Build and Handling
As I mentioned earlier, the Fuji GFX 50R has a rectangular, rangefinder-like design. It doesn’t have a modular design like the GFX 50S, which means it’s less versatile.
The GFX 50R billed as being less bulky than the 50S, but the 50S can be used without a viewfinder to make it smaller. And there’s no getting away from the fact that the GFX 50R is a big camera. It’s like a super-sized Fuji X-Pro2 and measures 160.7 x 96.5mm x 66.4mm (6.33 x 3.80 x 2.62inch).
And at 775g / 27.3oz with a battery and memory card, it’s not especially light. But, it does feel very nicely made. Its metal body has a solidity that gives you confidence in its longevity.
Exposure is control by traditional means. There’s a shutter speed dial on the top plate with settings running from 1 to 1/4000sec plus B (bulb) and T (time). This has a lock mechanism that you can choose to use or not, as you prefer. I left the dial unlocked and it doesn’t seem to move out of place that often.
To the right of the shutter speed is the exposure compensation dial. This is marked in 1/3EV up to +/-3EV but a C setting allows you to set values up to +/-5EV using the top command dial. There’s no lock on this dial, but it doesn’t get knocked out of place easily.
Aperture is set via the aperture ring on the lens.
Fujifilm has given the front of the camera a fairly shallow grip, and the rear small thumb-ridge. A textured coating helps give some purchase, but the Fuji GFX 50R isn’t the natural partner for long, heavy lenses. Smaller primes are the order of the day.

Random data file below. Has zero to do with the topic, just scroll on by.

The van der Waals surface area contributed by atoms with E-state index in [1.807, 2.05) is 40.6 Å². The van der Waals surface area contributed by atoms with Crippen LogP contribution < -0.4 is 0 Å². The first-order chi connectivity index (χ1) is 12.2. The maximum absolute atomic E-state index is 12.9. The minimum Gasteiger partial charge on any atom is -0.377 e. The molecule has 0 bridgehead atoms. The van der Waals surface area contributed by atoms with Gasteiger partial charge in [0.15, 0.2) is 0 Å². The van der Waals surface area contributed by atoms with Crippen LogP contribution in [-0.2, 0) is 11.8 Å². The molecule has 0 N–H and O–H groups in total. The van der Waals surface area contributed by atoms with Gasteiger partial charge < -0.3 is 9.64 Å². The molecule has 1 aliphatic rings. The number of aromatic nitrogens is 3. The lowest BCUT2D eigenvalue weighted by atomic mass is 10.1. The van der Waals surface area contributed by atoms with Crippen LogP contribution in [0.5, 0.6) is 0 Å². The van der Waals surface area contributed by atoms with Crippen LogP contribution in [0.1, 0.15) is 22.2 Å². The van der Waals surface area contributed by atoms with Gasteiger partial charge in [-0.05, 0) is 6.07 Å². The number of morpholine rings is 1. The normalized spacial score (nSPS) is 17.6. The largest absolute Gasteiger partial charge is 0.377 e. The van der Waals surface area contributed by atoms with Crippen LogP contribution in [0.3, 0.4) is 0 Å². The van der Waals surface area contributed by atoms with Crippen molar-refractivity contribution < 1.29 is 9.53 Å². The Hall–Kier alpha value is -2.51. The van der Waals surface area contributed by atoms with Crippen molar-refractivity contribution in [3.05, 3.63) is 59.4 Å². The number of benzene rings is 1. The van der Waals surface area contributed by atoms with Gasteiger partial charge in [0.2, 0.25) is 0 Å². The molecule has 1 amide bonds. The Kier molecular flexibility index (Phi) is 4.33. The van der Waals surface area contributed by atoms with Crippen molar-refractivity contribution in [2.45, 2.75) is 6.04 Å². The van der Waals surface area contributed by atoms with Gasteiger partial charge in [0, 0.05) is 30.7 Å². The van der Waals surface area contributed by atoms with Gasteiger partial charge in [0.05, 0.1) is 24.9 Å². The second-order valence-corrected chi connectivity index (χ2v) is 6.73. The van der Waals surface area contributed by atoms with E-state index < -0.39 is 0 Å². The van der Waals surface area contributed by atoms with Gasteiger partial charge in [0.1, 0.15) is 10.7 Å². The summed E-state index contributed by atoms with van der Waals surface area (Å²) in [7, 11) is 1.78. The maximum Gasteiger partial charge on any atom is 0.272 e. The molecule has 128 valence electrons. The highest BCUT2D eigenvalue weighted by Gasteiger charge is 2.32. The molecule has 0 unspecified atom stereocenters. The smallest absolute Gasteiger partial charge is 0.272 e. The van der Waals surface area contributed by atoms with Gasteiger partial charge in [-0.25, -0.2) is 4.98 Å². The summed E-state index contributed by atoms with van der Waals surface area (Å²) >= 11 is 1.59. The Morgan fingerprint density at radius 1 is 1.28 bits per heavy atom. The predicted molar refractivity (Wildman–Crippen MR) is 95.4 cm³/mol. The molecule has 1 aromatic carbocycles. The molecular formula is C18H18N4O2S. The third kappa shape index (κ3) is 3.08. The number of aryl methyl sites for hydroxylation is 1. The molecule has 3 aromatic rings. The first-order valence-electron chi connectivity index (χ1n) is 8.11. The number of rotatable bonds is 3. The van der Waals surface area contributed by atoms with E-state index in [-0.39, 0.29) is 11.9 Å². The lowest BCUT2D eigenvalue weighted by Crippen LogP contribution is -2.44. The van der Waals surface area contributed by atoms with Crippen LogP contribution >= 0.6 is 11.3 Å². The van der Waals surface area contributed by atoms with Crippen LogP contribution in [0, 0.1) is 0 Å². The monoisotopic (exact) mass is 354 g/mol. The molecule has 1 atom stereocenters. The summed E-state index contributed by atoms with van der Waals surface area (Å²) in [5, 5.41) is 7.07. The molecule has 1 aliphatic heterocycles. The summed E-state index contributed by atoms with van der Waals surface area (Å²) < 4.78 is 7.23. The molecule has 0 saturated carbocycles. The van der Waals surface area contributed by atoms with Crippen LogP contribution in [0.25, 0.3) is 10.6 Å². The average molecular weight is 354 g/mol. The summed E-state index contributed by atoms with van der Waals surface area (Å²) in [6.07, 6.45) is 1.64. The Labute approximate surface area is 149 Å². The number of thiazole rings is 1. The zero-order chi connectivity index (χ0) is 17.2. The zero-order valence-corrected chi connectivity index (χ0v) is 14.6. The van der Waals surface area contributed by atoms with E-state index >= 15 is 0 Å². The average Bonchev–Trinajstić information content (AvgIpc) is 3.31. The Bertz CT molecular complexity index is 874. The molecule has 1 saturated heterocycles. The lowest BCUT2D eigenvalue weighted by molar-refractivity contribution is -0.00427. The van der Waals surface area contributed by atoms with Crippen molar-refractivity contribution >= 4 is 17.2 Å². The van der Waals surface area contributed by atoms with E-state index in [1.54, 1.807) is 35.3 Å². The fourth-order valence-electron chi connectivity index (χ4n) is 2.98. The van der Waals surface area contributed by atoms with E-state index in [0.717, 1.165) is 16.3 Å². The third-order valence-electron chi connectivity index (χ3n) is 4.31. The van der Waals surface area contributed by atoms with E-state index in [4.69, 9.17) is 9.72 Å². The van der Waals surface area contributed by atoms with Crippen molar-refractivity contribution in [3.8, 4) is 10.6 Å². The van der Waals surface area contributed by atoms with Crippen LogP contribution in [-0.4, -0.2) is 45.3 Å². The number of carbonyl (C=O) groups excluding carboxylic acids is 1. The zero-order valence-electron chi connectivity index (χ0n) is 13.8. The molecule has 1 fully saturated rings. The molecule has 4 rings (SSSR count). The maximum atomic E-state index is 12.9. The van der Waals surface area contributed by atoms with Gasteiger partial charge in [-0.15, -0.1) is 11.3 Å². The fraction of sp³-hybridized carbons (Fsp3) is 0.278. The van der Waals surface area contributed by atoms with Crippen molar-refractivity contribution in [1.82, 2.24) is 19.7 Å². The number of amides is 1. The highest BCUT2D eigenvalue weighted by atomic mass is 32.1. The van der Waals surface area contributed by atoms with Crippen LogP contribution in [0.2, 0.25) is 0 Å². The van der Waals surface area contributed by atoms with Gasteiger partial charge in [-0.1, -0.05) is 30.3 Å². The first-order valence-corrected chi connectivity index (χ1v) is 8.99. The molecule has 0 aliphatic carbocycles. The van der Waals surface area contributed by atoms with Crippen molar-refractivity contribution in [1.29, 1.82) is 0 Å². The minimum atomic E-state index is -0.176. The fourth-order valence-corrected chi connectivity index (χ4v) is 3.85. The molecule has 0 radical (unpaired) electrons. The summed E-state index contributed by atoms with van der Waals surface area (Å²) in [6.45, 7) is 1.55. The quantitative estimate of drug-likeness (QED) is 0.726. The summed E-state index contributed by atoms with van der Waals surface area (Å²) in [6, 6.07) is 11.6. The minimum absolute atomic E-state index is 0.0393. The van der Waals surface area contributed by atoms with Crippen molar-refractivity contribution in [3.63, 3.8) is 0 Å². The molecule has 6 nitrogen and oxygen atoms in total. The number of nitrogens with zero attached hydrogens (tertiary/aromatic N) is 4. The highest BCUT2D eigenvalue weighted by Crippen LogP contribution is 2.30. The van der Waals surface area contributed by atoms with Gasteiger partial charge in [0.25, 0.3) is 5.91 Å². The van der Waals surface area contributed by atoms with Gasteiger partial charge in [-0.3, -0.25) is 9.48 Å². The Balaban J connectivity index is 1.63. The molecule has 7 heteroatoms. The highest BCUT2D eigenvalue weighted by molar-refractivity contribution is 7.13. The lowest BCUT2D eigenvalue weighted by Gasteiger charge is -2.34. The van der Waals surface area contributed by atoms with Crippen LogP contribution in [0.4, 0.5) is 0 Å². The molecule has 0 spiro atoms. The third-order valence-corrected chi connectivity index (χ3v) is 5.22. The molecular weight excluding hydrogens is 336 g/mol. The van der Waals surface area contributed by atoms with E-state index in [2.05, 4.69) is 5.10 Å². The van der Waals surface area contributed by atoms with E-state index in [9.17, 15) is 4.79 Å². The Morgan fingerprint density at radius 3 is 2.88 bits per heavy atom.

It feels great with a Fujinon GF45mm f/2.8 R WR lens mounted, and even the heavier GF23mm f/4 R LM WR. The balance is good and I find my left hand instinctively supports the lens near the aperture ring so I can quickly adjust the setting.
I found myself checking the shutter speed a few times after taking a shot with the 50R. It sounds like it’s shooting at a much slower shutter speed than it is. That takes a little getting used to.
Viewfinder and Screen
Like the GFX 50S, the GFX 50R has a 0.5-inch 3.69-million-dot organic electronic viewfinder. However, this is built-in so it can’t be removed. Also, rather than being in the middle of the of the top plate, the EVF is off to the left. It provides a nice clear view and it’s very comfortable to use. X-Pro 2 fans may be disappointed to learn that it’s not a hybrid viewfinder so you can’t opt to compose images in an optical viewfinder.
Although the viewfinder is the same size as the one in the X-T3, it still seems huge when you look in it. It’s very comfortable and you feel like you’re getting a proper look at the scene rather than peering at it.
There’s also a 3.2-inch 2,360K-dot tilting screen that is touch-sensitive. The tilting bracket means you can use the screen to compose images from low or high angles when you’re shooting in landscape format.
Although there’s a joystick on the back of the camera for selecting the AF point, it can also be set by touch-control on the screen when you look in the viewfinder. You can specify the area that you want to use. I opted for the bottom right quarter as its furthest from my nose and nearest my right thumb. I prefer to use the joystick, but the screen proved responsive when I used it.
After using Fuji X-Series cameras, the GFX 50R feel very familiar. Apart from the size and the slower autofocusing, it’s easy to forget that it’s a medium format camera.
The main menu has a very similar layout to other Fuji cameras, although it’s actually a little complicated than the X-T3’s as there are fewer options. There are no continuous AF customisation options for a start.